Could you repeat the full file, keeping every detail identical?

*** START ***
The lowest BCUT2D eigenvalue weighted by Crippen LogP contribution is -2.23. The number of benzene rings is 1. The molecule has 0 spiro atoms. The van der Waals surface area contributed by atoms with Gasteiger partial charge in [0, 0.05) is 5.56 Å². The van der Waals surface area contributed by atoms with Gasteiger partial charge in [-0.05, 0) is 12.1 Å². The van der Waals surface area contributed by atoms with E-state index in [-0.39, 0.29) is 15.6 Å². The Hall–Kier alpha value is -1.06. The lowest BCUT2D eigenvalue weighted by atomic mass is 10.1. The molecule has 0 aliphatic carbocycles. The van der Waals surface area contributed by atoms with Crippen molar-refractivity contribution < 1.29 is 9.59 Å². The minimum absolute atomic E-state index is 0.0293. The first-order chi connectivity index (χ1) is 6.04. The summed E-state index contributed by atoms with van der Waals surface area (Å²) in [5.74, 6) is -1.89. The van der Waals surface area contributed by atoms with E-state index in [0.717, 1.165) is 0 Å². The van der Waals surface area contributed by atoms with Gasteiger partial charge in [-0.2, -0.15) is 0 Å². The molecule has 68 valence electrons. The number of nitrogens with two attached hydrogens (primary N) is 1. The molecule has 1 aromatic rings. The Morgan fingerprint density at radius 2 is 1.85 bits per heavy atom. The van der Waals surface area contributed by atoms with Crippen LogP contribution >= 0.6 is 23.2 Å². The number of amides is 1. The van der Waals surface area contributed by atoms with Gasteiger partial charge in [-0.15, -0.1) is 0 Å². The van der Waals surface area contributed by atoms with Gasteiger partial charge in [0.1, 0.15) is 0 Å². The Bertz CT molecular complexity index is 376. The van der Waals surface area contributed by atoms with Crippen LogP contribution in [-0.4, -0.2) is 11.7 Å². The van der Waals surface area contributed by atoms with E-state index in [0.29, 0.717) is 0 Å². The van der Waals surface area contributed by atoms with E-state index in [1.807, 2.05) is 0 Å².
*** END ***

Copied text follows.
The lowest BCUT2D eigenvalue weighted by Crippen LogP contribution is -2.23. The number of benzene rings is 1. The molecule has 0 spiro atoms. The van der Waals surface area contributed by atoms with Gasteiger partial charge in [0, 0.05) is 5.56 Å². The van der Waals surface area contributed by atoms with Gasteiger partial charge in [-0.05, 0) is 12.1 Å². The van der Waals surface area contributed by atoms with E-state index in [-0.39, 0.29) is 15.6 Å². The Hall–Kier alpha value is -1.06. The lowest BCUT2D eigenvalue weighted by atomic mass is 10.1. The molecule has 0 aliphatic carbocycles. The van der Waals surface area contributed by atoms with Crippen molar-refractivity contribution < 1.29 is 9.59 Å². The minimum absolute atomic E-state index is 0.0293. The first-order chi connectivity index (χ1) is 6.04. The summed E-state index contributed by atoms with van der Waals surface area (Å²) in [5.74, 6) is -1.89. The van der Waals surface area contributed by atoms with E-state index in [0.717, 1.165) is 0 Å². The van der Waals surface area contributed by atoms with Gasteiger partial charge in [-0.2, -0.15) is 0 Å². The molecule has 68 valence electrons. The number of nitrogens with two attached hydrogens (primary N) is 1. The molecule has 1 aromatic rings. The Morgan fingerprint density at radius 2 is 1.85 bits per heavy atom. The van der Waals surface area contributed by atoms with Crippen LogP contribution >= 0.6 is 23.2 Å². The number of amides is 1. The van der Waals surface area contributed by atoms with Gasteiger partial charge in [-0.15, -0.1) is 0 Å². The van der Waals surface area contributed by atoms with Gasteiger partial charge in [0.1, 0.15) is 0 Å². The Bertz CT molecular complexity index is 376. The van der Waals surface area contributed by atoms with Crippen LogP contribution in [-0.4, -0.2) is 11.7 Å². The van der Waals surface area contributed by atoms with E-state index in [0.29, 0.717) is 0 Å². The van der Waals surface area contributed by atoms with E-state index in [1.807, 2.05) is 0 Å².